Martyrs to the Spear
On Wednesday, January 11, 1956, a Piper Cruiser PA-14 dipped slowly over the Curaray River in eastern Ecuador. Mission Aviation Fellowship (MAF) pilot Johnny Keenan leaned out the window, looking, looking. Below him squatted the stripped remains of another yellow Piper. Nothing stirred. Then, about a quarter mile downriver, he saw the khaki pants and white shirt of a young man floating face down in the water. Johnny reached for his radio.
On the other end of his call, some 50 miles away at Shell Mera, sat pilot wife, Marj Saint. She listened to Johnny's message as three other women hovered at her side.
Late on Wednesday the body of law student-turned-missionary, Ed McCully, was identified by Quichua Indians who knew him. Unable to retrieve the body from the Curaray, they tossed McCully's size 13 1/2 shoe on the shore and brought back his watch.
On Friday, January 13, a search party hiked and canoed their way through 25 miles of jungle to rendezvous with Ecuadorian soldiers, other Quichuas, a U.S. military officer, and Life photographer Cornell Capa. They found what was left of a dream: a few personal effects, an overturned pot of beans, and, in the water, the bodies of four young missionaries. They were World War II paratrooper Roger Youderian, budding scholar Peter Fleming, the intensely spiritual, indomitable Jim Elliot, and the imaginative, technologically creative MAF pilot Nate Saint. The search party buried the bodies just inside the jungle during a torrential downpour. Jack Shalanko, who helped, later wrote, "They were decomposed beyond recognition. Some still had spears in them."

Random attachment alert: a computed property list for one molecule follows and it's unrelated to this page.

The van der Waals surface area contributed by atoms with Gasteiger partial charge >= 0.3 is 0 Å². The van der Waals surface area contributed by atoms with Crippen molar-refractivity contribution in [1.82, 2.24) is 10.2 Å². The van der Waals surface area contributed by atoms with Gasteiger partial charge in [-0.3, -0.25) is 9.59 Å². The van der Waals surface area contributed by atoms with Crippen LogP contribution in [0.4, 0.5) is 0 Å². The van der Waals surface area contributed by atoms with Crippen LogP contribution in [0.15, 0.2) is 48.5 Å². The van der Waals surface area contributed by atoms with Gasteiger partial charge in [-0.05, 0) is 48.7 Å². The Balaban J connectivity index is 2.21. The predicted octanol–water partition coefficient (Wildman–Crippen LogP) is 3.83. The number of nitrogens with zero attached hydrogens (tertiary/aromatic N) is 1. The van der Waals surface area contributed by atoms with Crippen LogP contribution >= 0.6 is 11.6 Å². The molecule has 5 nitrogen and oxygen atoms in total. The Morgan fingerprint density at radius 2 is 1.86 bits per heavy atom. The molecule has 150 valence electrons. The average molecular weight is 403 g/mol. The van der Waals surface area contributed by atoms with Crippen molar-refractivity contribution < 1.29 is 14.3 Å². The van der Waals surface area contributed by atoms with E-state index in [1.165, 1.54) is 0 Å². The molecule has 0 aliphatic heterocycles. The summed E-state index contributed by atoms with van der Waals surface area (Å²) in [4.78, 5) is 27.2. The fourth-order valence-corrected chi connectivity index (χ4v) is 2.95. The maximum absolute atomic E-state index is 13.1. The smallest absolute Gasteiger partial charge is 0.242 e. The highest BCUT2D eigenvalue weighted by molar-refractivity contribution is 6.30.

These men between the ages of 27 and 32 were husbands and fathers (eight children ages seven and younger among them, with ...